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The objections to the quota increases - announced by Gordon Brown in last month's spending review - centre on contractors' claims that it is inappropriate to import IT staff into a depressed jobs market. The quota increases will increase the number of fast-track visas issued in the coming year by 67,000 to 175,000.
The Professional Contractors Group (PCG) claimed there is currently an unemployment rate of 25%-50% among UK IT contractors.
David Rippon chairman of BCS IT directors group Elite, said, "There does not appear to be a skills shortage at the moment, but it is still cheaper for employers to get labour from abroad. The contractors are fighting a losing battle. Market pressures in long-term industrial trends such as this mean you have to either get better at what you do or become cheaper."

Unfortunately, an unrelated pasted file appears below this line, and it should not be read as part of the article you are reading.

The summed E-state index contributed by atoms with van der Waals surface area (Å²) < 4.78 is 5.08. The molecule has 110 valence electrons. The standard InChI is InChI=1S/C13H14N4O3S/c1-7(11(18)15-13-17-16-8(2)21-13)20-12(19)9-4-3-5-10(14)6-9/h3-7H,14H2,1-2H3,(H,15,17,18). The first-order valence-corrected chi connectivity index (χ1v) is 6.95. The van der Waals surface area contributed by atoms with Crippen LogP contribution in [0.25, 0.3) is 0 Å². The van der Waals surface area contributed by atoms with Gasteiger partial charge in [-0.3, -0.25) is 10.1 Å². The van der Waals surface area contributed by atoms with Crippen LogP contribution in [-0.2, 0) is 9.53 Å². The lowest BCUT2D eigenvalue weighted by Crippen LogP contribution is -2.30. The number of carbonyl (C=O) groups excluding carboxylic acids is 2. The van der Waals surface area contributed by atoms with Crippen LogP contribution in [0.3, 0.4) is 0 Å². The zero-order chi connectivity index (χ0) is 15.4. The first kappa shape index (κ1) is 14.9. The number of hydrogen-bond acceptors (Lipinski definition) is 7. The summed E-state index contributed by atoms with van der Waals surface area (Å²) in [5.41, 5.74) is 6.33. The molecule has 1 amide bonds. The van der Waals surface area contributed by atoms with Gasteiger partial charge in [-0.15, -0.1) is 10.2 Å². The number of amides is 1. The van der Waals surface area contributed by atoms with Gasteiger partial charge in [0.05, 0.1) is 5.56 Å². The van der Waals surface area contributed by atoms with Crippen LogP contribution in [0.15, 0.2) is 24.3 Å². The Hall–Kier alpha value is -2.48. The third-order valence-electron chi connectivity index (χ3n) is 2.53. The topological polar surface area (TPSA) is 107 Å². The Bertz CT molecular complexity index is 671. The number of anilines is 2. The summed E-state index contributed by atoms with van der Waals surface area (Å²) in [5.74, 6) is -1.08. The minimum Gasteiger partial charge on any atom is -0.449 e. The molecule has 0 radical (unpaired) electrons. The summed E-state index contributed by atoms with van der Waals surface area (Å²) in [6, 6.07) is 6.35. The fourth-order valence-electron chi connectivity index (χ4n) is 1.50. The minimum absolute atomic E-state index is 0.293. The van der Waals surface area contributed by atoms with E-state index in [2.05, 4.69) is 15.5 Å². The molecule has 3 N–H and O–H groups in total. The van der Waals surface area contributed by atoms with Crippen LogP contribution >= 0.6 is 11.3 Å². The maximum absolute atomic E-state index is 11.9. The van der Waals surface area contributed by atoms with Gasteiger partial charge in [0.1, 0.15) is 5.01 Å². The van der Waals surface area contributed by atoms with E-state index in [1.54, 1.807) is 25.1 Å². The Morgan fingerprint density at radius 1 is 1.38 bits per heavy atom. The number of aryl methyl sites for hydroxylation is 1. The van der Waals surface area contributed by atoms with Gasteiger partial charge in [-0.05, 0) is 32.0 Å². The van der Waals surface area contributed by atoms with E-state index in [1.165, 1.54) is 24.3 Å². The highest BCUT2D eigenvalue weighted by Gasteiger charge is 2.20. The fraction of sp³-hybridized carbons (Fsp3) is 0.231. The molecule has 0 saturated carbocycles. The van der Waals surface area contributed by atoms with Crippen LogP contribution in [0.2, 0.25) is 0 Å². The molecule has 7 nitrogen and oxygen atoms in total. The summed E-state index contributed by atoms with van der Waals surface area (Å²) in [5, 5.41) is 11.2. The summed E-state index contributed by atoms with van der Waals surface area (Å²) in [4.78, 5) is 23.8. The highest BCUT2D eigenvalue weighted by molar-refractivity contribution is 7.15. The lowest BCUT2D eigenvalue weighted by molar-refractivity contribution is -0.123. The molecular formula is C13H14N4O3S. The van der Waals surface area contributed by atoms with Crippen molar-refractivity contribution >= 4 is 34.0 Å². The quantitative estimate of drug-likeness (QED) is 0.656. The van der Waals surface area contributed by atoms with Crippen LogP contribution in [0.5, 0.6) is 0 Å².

A PCG spokeswoman said, "The fast-track visa skills lists are outdated and do not reflect the current market. By their nature, the data which goes to compile it is historical and we are working to ensure they are correct.
"We have no objection to the issuing of visas where it is not to replace or undercut a UK contractor, and we are working with the Home Office to ensure the list of needed skills is up-to-date."
Methods of protest suggested on contractors' online forums include a disruption of the state opening of Parliament by unemployed contractors waving their CVs.